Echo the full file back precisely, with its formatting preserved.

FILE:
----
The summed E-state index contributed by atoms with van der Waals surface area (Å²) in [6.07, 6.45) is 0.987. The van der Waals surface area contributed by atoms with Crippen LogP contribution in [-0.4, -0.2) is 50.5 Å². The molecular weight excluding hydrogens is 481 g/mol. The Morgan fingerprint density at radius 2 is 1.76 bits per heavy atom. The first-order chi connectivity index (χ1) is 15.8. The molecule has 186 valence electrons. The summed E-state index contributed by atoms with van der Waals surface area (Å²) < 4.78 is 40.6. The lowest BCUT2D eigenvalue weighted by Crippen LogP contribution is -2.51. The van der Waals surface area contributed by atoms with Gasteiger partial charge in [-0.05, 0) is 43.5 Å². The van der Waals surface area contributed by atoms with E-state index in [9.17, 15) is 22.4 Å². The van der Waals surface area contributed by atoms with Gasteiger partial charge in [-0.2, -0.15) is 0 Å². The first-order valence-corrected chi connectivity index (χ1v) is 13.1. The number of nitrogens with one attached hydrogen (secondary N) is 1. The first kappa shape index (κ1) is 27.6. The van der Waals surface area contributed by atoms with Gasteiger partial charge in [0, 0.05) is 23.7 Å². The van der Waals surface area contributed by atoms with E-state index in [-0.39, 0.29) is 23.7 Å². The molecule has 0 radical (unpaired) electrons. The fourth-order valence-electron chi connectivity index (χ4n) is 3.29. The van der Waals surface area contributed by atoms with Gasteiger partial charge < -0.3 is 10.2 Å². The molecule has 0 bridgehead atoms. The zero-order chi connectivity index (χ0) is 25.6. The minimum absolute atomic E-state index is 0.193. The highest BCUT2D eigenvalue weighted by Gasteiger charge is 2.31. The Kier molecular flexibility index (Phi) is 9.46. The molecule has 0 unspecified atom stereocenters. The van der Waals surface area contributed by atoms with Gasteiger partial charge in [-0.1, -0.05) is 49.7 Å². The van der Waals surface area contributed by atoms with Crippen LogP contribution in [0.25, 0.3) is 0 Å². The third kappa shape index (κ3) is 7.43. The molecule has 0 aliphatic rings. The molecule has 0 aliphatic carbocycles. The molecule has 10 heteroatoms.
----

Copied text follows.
The summed E-state index contributed by atoms with van der Waals surface area (Å²) in [6.07, 6.45) is 0.987. The van der Waals surface area contributed by atoms with Crippen LogP contribution in [-0.4, -0.2) is 50.5 Å². The molecular weight excluding hydrogens is 481 g/mol. The Morgan fingerprint density at radius 2 is 1.76 bits per heavy atom. The first-order chi connectivity index (χ1) is 15.8. The molecule has 186 valence electrons. The summed E-state index contributed by atoms with van der Waals surface area (Å²) < 4.78 is 40.6. The lowest BCUT2D eigenvalue weighted by Crippen LogP contribution is -2.51. The van der Waals surface area contributed by atoms with Gasteiger partial charge in [-0.05, 0) is 43.5 Å². The van der Waals surface area contributed by atoms with E-state index in [9.17, 15) is 22.4 Å². The van der Waals surface area contributed by atoms with Gasteiger partial charge in [-0.2, -0.15) is 0 Å². The first-order valence-corrected chi connectivity index (χ1v) is 13.1. The number of nitrogens with one attached hydrogen (secondary N) is 1. The first kappa shape index (κ1) is 27.6. The van der Waals surface area contributed by atoms with Gasteiger partial charge in [0, 0.05) is 23.7 Å². The van der Waals surface area contributed by atoms with E-state index in [-0.39, 0.29) is 23.7 Å². The molecule has 0 radical (unpaired) electrons. The fourth-order valence-electron chi connectivity index (χ4n) is 3.29. The van der Waals surface area contributed by atoms with Gasteiger partial charge < -0.3 is 10.2 Å². The molecule has 0 bridgehead atoms. The zero-order chi connectivity index (χ0) is 25.6. The minimum absolute atomic E-state index is 0.193. The highest BCUT2D eigenvalue weighted by Gasteiger charge is 2.31. The Kier molecular flexibility index (Phi) is 9.46. The molecule has 0 unspecified atom stereocenters. The van der Waals surface area contributed by atoms with Gasteiger partial charge in [-0.1, -0.05) is 49.7 Å². The van der Waals surface area contributed by atoms with Crippen LogP contribution in [0.25, 0.3) is 0 Å². The third kappa shape index (κ3) is 7.43. The molecule has 0 aliphatic rings. The molecule has 0 aliphatic carbocycles. The molecule has 10 heteroatoms.